Our researchers from our Future Food beacon will highlight the challenge of feeding a growing population in the face of climate change. This challenge, from developing more resilient crops in the face of drought to improving access to nutritious foods for marginalised communities, is a stark reminder that already vulnerable societies are most at risk from global warming. To find fair solutions and build capacity for innovation at local level, we share knowledge with our partners in Africa, South America and Asia, from the small-holders of Tanzania to cocoa producers in Columbia, who have in turn linked up with a vegan chocolate-making enterprise in Nottingham.

To achieve a zero carbon future we must deliver a green industrial revolution. The building blocks of this revolution are molecular - by using bacteria and biomass to create carbon-neutral materials, chemicals and fuels, and working with industry to scale up these platforms, our Green Chemicals beacon will help create a circular, skills-rich bioeconomy that reuses and recycles materials, targets waste at the atomic level and ends industry’s long and devastating relationship with fossil fuel.

Success at COP26 may rest on reaching agreement over how best to secure clean, affordable energy. Our Energy Institute brings together 150 engineers, scientists and social scientists and works with industry and government to secure solutions. We lead the Trans-Mid project, which brings together regional universities and transport technology firms and suppliers to the rail, road and aviation industries to eliminate C02 from transport manufacturing and the logistics supply chain. At the conference, our energy researchers will show how a neighbourhood energy bubble in Nottingham is lighting the way for local, efficient power generation and storage, and smart empowers householders while cutting bills and emissions.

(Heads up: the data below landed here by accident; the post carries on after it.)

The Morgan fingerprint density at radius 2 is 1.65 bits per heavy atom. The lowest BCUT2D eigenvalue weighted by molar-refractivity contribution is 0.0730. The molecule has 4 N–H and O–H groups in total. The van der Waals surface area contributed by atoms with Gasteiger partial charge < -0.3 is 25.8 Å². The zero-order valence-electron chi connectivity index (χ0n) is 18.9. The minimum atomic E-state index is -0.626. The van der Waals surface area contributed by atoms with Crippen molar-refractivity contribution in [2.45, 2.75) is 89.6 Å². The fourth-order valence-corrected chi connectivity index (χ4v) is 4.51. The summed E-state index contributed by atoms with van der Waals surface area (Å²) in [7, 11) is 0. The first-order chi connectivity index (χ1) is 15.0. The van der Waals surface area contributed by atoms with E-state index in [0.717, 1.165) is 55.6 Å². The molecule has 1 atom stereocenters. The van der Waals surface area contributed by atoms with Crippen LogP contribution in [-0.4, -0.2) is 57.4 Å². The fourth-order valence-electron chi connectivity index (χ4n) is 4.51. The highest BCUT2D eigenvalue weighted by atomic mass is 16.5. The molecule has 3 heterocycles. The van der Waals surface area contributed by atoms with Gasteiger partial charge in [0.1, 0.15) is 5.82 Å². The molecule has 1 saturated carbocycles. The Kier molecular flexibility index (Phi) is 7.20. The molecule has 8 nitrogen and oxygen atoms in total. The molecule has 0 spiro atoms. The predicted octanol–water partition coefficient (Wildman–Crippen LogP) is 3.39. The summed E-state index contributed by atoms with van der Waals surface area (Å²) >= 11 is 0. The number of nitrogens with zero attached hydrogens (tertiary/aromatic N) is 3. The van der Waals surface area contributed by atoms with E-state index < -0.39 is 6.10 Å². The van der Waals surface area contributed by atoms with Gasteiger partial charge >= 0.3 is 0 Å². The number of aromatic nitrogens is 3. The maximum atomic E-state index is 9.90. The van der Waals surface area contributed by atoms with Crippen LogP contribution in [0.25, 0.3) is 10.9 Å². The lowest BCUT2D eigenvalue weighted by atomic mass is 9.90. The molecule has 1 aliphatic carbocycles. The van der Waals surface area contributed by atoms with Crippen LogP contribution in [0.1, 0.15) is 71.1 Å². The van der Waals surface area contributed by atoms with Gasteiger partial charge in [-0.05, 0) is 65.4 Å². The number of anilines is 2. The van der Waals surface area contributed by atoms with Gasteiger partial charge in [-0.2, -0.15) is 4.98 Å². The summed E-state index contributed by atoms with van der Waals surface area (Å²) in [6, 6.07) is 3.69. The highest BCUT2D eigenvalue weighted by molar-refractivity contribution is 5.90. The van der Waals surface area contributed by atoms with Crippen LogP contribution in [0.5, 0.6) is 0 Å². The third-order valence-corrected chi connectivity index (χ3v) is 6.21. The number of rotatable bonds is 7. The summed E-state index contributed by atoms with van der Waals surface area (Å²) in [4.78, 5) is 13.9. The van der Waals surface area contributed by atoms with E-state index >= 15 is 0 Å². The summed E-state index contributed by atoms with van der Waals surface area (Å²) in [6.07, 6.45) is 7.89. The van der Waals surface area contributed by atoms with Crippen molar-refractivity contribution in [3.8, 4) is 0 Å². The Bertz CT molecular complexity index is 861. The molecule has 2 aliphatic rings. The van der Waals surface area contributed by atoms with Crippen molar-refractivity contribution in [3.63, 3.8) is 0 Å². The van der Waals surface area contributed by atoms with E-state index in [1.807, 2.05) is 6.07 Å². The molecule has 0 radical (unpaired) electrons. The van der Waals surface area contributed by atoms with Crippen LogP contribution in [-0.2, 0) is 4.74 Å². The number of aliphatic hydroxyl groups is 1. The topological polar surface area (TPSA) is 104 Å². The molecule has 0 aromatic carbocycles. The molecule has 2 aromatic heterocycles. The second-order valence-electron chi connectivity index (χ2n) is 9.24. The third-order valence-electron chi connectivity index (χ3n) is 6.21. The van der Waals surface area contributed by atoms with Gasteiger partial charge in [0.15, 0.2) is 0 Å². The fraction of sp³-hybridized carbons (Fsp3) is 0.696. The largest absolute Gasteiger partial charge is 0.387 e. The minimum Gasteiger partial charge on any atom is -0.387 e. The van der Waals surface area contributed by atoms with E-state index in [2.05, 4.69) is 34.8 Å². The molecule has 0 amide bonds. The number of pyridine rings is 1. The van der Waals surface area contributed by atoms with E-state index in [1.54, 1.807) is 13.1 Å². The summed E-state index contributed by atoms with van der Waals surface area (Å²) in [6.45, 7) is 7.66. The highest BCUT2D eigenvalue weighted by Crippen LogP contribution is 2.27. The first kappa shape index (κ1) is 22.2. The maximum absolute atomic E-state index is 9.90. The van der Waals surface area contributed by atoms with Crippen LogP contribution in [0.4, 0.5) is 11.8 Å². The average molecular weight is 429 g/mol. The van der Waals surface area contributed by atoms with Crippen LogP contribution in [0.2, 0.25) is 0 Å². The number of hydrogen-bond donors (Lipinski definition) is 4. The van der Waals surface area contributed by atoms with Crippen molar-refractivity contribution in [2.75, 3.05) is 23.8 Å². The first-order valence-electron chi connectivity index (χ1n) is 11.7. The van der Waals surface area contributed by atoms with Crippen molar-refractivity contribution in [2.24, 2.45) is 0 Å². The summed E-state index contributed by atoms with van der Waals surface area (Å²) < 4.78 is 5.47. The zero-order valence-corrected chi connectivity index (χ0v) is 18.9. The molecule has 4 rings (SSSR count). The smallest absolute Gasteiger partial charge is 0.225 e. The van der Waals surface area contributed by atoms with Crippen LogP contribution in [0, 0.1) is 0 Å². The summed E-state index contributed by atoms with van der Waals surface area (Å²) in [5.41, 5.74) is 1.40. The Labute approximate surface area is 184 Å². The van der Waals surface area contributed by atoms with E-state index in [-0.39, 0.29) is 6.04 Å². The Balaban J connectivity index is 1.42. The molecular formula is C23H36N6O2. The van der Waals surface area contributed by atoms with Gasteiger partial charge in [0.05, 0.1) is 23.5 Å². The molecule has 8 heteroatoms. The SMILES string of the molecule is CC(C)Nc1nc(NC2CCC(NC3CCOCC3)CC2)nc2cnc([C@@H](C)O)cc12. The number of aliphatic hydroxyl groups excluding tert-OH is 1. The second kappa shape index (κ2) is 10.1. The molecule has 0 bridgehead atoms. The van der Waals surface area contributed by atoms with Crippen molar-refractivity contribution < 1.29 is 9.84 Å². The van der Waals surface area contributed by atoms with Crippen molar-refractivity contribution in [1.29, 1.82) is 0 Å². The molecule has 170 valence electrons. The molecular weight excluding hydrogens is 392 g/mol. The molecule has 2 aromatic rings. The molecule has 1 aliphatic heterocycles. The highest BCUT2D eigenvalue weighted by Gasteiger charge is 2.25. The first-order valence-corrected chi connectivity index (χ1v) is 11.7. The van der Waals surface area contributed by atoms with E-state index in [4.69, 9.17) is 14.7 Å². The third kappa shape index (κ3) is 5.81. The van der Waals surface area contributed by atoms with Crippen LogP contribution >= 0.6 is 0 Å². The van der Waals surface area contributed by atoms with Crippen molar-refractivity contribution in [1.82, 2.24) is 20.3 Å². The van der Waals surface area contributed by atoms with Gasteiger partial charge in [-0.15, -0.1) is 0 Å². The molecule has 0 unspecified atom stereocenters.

This will be one of a number of briefs for policymakers we will share in Glasgow, from how COP26 can deliver for vulnerable city communities, to breaking the links between modern slavery, environmental degradation and climate change.

Such research provides the UK and international leaders with the science, data, expertise and insights they need to agree on a way forward. With support from our Institute for Policy and Engagement, we will further promote our discoveries, inform debate and seek to influence policies.

We will work hard to strengthen partnerships and spark new collaborations – only by acting together, with urgency, can we overcome this crisis.

The United Nations conference on climate change is a rallying call to us all. At no time in history has humankind been at a crossroads and knowingly faced a choice with such profound consequences for the lives of generations to come. But thanks to science, and unparalleled abilities to assemble and interpret data and share this knowledge, we have never been better equipped to agree a way forward

Professor Dame Jessica Corner

Professor Dame Jessica Corner is Pro-Vice-Chancellor for Research and Knowledge Exchange